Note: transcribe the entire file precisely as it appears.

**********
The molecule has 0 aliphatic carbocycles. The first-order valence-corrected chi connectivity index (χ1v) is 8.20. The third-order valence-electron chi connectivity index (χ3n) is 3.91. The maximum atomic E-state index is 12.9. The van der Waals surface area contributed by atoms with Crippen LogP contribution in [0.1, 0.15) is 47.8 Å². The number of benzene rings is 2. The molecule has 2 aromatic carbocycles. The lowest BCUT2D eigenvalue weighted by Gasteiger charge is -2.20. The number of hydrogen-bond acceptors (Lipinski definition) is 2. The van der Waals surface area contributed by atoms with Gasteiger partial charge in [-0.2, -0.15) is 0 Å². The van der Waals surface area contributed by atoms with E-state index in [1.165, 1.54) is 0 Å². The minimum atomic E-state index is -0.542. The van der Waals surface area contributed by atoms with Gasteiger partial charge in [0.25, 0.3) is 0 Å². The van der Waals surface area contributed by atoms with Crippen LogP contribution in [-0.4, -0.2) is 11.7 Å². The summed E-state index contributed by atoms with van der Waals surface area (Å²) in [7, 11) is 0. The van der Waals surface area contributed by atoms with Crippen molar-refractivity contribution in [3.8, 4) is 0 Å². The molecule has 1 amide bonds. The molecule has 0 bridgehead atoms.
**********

The molecule has 0 aliphatic carbocycles. The first-order valence-corrected chi connectivity index (χ1v) is 8.20. The third-order valence-electron chi connectivity index (χ3n) is 3.91. The maximum atomic E-state index is 12.9. The van der Waals surface area contributed by atoms with Crippen LogP contribution in [0.1, 0.15) is 47.8 Å². The number of benzene rings is 2. The molecule has 2 aromatic carbocycles. The lowest BCUT2D eigenvalue weighted by Gasteiger charge is -2.20. The number of hydrogen-bond acceptors (Lipinski definition) is 2. The van der Waals surface area contributed by atoms with Gasteiger partial charge in [-0.2, -0.15) is 0 Å². The van der Waals surface area contributed by atoms with E-state index in [1.165, 1.54) is 0 Å². The minimum atomic E-state index is -0.542. The van der Waals surface area contributed by atoms with Gasteiger partial charge in [0.25, 0.3) is 0 Å². The van der Waals surface area contributed by atoms with Crippen LogP contribution in [-0.4, -0.2) is 11.7 Å². The summed E-state index contributed by atoms with van der Waals surface area (Å²) in [7, 11) is 0. The van der Waals surface area contributed by atoms with Crippen molar-refractivity contribution in [3.8, 4) is 0 Å². The molecule has 1 amide bonds. The molecule has 0 bridgehead atoms.